Thursday, June 14, 2007

Photos from El Camino -- Where Alison is Walking...

Following are photos from another pilgrim. Alison's won't be downloaded until late this month when she gets back to Madrid.

Received a nice long email from Alison this morning ( She is crying a lot in the churches she visits as she passes along the Camino and can’t put her finger on any concrete reason for the tears. They just erupt and she realizes they are somehow important.

She found two churches in one town – one well-cared-for and immaculate (she had to pay to enter it) and one dilapidated old cathedral pretty much on its last legs (this one was free to enter). She cried like crazy in the dilapidated one.

Not everyone can afford the entrance fee to the immaculate church, so a few visit the dilapidated church – and where did Alison sense God’s presence most profoundly? There, while utterly "alone," in the crumbling sanctuary!

God is always available to those who are alone and quiet. You can’t “wall” God inside a beautiful cathedral, no matter how splendid, and expect Him to stay there. He’s going to be found in a quiet spot ... where there can be no doubt that you have experienced Him.

Alison experienced Him in the church where she sat alone and cried -- and again later in another church with images from the life of Christ on the wall.

Alison’s reaction inside these so-called lesser churches is telling. She was overcome to a point of crying non-stop for 20 minutes in both places, and couldn’t figure out why. She sensed in both something she calls “tangible sorrow.” Palpable, universe-wide, unmitigated sadness.

Yep. Exactly!

I think she was sensing all of creation groaning for its long-desired return to the "very good" status that God designed creation to be. But we have to sit still, and be quiet, and sense His presence, in order to sense the sorrow of a universe that witnesses so many of us being "too busy" -- too "otherwise occupied" with the idols of work, family, fame, status, celebrity -- to commune with God, whose desire is to bless us, to console us and to promise each of us, individually, that all is not lost. All will be well for those who seek His face and find Him waiting with open arms to embrace them. The return to "very good" is not far off. God has promised.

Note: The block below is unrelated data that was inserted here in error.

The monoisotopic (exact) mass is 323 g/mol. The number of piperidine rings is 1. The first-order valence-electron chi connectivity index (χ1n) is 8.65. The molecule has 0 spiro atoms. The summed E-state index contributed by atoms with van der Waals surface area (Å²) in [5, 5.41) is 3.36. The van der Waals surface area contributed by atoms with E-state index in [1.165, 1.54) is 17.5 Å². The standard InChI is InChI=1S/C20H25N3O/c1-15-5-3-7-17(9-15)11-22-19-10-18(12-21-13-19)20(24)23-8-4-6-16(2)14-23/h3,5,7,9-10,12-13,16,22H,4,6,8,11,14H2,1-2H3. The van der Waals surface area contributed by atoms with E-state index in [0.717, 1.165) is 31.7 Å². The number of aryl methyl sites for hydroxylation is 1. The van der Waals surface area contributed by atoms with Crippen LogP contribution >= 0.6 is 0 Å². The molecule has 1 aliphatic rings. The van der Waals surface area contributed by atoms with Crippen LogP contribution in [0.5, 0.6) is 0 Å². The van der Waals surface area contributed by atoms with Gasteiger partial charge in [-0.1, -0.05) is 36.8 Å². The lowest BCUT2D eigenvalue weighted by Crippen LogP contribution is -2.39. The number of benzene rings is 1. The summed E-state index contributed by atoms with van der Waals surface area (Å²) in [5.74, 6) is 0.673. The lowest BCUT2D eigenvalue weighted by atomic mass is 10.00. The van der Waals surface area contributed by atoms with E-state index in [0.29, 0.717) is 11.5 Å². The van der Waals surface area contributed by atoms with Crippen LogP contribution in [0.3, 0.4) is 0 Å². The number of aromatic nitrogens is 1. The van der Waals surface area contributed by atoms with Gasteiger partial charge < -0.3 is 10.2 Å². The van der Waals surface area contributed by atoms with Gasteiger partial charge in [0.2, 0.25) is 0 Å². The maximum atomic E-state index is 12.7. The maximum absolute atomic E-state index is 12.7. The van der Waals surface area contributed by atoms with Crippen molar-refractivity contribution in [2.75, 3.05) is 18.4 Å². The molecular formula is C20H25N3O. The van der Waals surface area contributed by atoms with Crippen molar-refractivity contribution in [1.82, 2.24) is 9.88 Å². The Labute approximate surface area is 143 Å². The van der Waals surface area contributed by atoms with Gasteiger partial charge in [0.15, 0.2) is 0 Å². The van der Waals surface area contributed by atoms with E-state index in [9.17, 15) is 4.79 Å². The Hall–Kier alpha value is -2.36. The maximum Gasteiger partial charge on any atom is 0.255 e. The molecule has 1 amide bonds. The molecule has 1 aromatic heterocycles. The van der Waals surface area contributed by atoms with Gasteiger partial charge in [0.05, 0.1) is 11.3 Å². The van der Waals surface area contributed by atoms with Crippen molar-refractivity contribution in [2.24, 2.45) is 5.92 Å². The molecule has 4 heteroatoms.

It’s apparent that the Camino has a way of communicating this to sensitive pilgrims who travel it. God is there.

And He's here...

... and He's right where you sit, reading this.

“Seek and you will find.”

“Ask you and will receive.”

“Knock and the door will be opened to you.”

These are three promises from God.

And God doesn't know how to lie.

1 comment:

Alison said...

Thanks for this. I'd have to agree with your insights!

Also, I asked for a guidebook kind of off-handedly, and one appeared in the centre of a fountain. In English. I´m now in the depths of the walk where English is almost unheard of. It's French, German and Spanish. So that was lucky. It was just there. On a rock. I pointed it out not really seeing what it was from the angle I was at, and my German friend waded in to get it. It must have fallen in at some point because some fo the pages were damaged, but because of this it's much lighter than it would have been.

So I asked for something and it appeared in the middle of a fountain.


Enjoy the beach. The weather here has turned and I have to climb a mountain in rain and wind now. Woo!